Friday, September 09, 2011

“The Great Chardon Fire”

c. 2011 Rod Ice
All rights reserved

One familiar story for most Geauga County residents is that of the Great Chardon Fire of July, 1868. As a tragedy it remains unparalleled in local history. This woeful happening destroyed the village’s entire downtown area, including the courthouse which preceded our current capitol structure.

While doing newspaper research, I discovered that an article from the long-lost Chardon Democrat still existed, in the New York Times archives.

The prose used in this report was descriptive in a sweet and anachronistic way. The writer conveyed his sorrow in a genuine fashion, with naked emotion. To be sure, the art of journalism in that era differed greatly from modern, stream-of-consciousness detachment. While those of us in the 21st Century are able to fling words around the globe with abandon, our limited attention span often curtails the careful crafting of useful phrases.

This bygone report not only provided a history lesson, but it also highlighted how professional writing has evolved since the 1800’s:


The Entire Business Portion of Chardon, Ohio in Ashes – Loss Over $100,000

From The Chardon Democrat Extra, July 27

“On Saturday morning last, between 2 and 3 o'clock, a small fire was discovered in the rear and on the outside of J. O. TEED'S saddle and harness shop, where it adjoined PARLIN PARKIN'S store, and immediately after two others near by, the circumstances showing conclusively that they were all the work of an incendiary. The one first discovered spread so rapidly that, before many of our citizens were aroused from their slumbers, all efforts to extinguish it were abandoned. It soon swelled into an immense conflagration, spreading terror and destruction on either side. On, in their appalling course, swept the flames, gathering volume every moment, until they enveloped the whole line of the business blocks, from the Court House to the Democrat Office and Post Office. It was a grand and awful scene, such as we never again hope to witness. One building after another, with the certainty of fate, went down before the devouring element, until only a few blackened walls remained standing, and to-day, as we look out upon the dark waste where but so recently was our Main-street, the prospect is sad and desolate beyond description.”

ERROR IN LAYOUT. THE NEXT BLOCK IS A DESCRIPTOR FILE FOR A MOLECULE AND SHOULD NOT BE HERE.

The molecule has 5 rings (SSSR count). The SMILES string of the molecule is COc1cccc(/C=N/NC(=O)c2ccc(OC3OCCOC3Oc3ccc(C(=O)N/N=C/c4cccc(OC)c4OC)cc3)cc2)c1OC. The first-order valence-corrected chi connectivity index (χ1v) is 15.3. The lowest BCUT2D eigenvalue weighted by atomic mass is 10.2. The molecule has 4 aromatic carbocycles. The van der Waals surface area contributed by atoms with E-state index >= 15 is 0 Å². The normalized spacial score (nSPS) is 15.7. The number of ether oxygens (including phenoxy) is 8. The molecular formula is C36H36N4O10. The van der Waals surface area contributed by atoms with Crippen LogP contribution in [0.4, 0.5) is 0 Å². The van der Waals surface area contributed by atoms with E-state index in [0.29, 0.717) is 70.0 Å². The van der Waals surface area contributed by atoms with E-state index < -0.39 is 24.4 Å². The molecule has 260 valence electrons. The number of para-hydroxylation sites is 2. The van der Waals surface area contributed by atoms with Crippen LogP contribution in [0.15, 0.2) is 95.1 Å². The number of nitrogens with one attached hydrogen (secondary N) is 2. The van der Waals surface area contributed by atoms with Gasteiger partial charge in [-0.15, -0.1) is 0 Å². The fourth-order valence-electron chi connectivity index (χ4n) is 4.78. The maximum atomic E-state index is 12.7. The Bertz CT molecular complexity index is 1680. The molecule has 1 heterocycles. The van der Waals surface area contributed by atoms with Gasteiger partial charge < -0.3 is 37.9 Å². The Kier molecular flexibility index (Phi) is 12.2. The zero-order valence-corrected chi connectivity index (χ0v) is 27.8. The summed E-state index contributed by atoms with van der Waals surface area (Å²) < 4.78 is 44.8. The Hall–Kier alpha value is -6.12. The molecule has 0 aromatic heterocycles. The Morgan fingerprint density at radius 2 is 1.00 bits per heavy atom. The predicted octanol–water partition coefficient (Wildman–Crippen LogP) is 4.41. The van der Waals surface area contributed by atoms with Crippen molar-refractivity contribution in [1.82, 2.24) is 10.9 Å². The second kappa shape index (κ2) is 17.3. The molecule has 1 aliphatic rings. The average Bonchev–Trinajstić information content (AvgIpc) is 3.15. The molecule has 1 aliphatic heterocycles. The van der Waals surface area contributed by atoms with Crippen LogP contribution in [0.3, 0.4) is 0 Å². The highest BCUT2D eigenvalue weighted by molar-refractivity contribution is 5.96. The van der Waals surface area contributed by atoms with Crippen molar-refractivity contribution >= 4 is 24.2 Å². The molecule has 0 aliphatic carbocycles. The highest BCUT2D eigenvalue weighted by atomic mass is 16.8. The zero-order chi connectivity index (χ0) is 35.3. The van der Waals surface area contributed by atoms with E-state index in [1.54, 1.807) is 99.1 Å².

A list of those who suffered losses in the fire followed this report:

J. O. Converse – Democrat Office and Post Office; $3,500 (?)
Rush & Harrison – hardware store & tinshop; $2,500 (combined)
A. Weaver – boot and shoe store; $3,500
E. A. Hayes – billiard room & saloon; $500
Canfield & Canfield – law office; $2,000
L. J. Randall – dry goods store; $8,000
J. U. Adams – boot & shoe store; $2,000
Mrs. M. A. Marsh – millinery rooms; $200
Eggelston & Brother – photograph gallery; $500
Hy. Chapman – rooms; $800
Tucker & Clark – grocery store; $2,000 ($1,000 insurance)
Parlin & Parkin – grocery & crockery store; $4,000 ($3,000 insurance)
Bestor & Tibballs – photograph gallery; $2,000
B. W. & H. F. Canfield – insurance agents; $100
Miss Caroline Parmele – dressmaker; $200
J. O. Teed – saddle & harness shop; $2,500 ($1,000 insurance)
Alph. Cook – drug store; $5,000 ($500 insurance)
Nichols & Parsons – drug store; $4,000 ($2,000 insurance)
W. S. Wright – jeweler; $200
Samuel Squire – dry goods & grocery store; $8,500
B. W. Canfield – clothing store; $2,000 ($1,000 insurance)
John Strohl – tailor; $100
I. N. Hathaway – law office; $800
E. D. Richardson – dental rooms; $1,000 ($800 insurance)
Murray & Canfield – bankers; $2,000
Robert Murray – dry goods store; $5,500 ($800 insurance)
J. F. Bruce – hardware & tin store; $3,000 ($1,200 insurance)
B. N. Shaw – shoe shop; $500
C. H. Marsh – tin shop; $2,000
Shaw & Shaw – dry goods store; $3,000 ($1,000 insurance)
D. C. Kellogg; $2,000 ($1,000 insurance)
Kelley Bros. – hardware, dry goods and groceries; $14,000
Joseph Ehrlich – dry & fancy goods; $100
R. P. Munsell – boot & shoe store; $1,500
Durfee & Stephenson – law office; $1,500 ($700 insurance)
Masonic Lodge; $2,000
I. O. O. F. Lodge; $2,000
A. J. Walton; $500
Court House; $30,000

One common theme became apparent upon reading their names – almost none of them had any insurance. The damage done to our county must have been staggering, indeed.

Fortunately, efforts to rebuild Chardon and erect a new Geauga County courthouse, the one we know and revere, commenced without delay.

We owe a sincere debt of gratitude to those stout souls from yesteryear. What they created in the aftermath of destruction was a thriving capitol center that has endured, ever after.

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